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On July 14th, 2019, President Trump posted series of 3 tweets which targeted Representatives Alexandria Ocasio-Cortez of New York, Ilhan Omar of Minnesota, Ayanna S. Pressley of Massachusetts and Rashida Tlaib of Michigan and encouraged them to "go back ... [to the] places from which they came", despite 3 of the 4 being born in the United States, and all 4 being US Citizens.

Direct link to tweet:

So interesting to see “Progressive” Democrat Congresswomen, who originally came from countries whose governments are a complete and total catastrophe, the worst, most corrupt and inept anywhere in the world (if they even have a functioning government at all), now loudly and viciously telling the people of the United States, the greatest and most powerful Nation on earth, how our government is to be run. Why don’t they go back and help fix the totally broken and crime infested places from which they came. Then come back and show us how it is done. These places need your help badly, you can’t leave fast enough. I’m sure that Nancy Pelosi would be very happy to quickly work out free travel arrangements!

This statement has been widely characterized as racist, including by the House of Representatives who passed a resolution condemning it, but it has also been defended by many Republicans, who argue that there's nothing racist about it.

What arguments have public figures given in defense of these tweets? Published statements are preferred, ideally with explanation of the context behind these arguments.

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    The real question may be if the tweet is racist under some common definition of racism. It may depend on the used definition though. – Trilarion Jul 17 at 18:14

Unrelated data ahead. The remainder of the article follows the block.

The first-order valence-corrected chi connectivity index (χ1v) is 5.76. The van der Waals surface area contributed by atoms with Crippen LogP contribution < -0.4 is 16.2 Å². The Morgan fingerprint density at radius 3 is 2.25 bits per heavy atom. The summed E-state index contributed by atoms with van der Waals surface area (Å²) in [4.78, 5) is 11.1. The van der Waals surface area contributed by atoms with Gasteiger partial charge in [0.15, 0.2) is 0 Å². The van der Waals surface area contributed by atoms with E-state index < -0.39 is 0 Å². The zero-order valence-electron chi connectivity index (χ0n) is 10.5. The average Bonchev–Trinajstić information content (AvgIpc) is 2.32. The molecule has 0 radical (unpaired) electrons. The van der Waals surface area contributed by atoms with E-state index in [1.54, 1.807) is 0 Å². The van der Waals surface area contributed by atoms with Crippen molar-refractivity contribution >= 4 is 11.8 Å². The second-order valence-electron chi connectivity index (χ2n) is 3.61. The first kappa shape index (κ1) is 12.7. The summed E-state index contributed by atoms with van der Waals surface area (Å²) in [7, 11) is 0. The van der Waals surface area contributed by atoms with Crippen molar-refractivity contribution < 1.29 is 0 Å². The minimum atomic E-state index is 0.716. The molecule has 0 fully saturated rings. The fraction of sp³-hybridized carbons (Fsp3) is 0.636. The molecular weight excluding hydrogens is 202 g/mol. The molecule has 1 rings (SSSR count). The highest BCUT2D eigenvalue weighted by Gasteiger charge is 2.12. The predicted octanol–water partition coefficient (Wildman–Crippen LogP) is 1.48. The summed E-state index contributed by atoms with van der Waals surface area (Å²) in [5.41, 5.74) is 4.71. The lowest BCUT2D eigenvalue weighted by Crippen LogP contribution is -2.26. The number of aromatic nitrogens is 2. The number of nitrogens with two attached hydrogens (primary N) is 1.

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    @Trilarion Of course, that's the whole point of the question. I'm trying to get an idea of how different people can interpret this statement to get such different conclusions. Any ideas how to edit it to make that more clear? – divibisan Jul 17 at 18:17
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    @divibisan What do you expect? Nobody likes to be called racist, even not racists. Without any referral to a definition of racism, you will just get a random statement. You could ask for it, but you may not learn much from it. However, if you want that, ask: "What reasons have Republicans given as to why the tweet is not racist?" That should be ontopic. – Trilarion Jul 17 at 19:04
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    To those voting to close, I'm not sure how giving a platform for Trump's defenders to explain their position is an attempt to "discredit a specific political cause". I'd be interested in any suggestions to address your concerns – divibisan Jul 17 at 22:33
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    Is the tweet racist? We might look to the U.S. Equal Employment Opportunity Commission who is responsible for enforcing federal laws on discrimination for a definition. Under "Harassment Based on National Origin" it says "Examples of potentially unlawful conduct include insults, taunting, or ethnic epithets, such as making fun of a person's foreign accent or comments like, "Go back to where you came from, " whether made by supervisors or by co-workers" eeoc.gov/eeoc/publications/immigrants-facts.cfm – David D Jul 19 at 16:00
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In short they're basically spinning it as move along, nothing to see, while throwing counter accusations at the Democrats:

This time, while Democrats and some independents may see clear signs of racial intolerance woven throughout Trump’s tweets, Republicans are hearing a different message, said Vincent Hutchings, a political science and African-American studies professor at the University of Michigan.

“To Republicans, Trump is simply saying: ‘Hey, if you don’t like America, you can leave,” Hutchings said. “That is not at all controversial. If you already support Trump, then it’s very easy to interpret his comments that way.”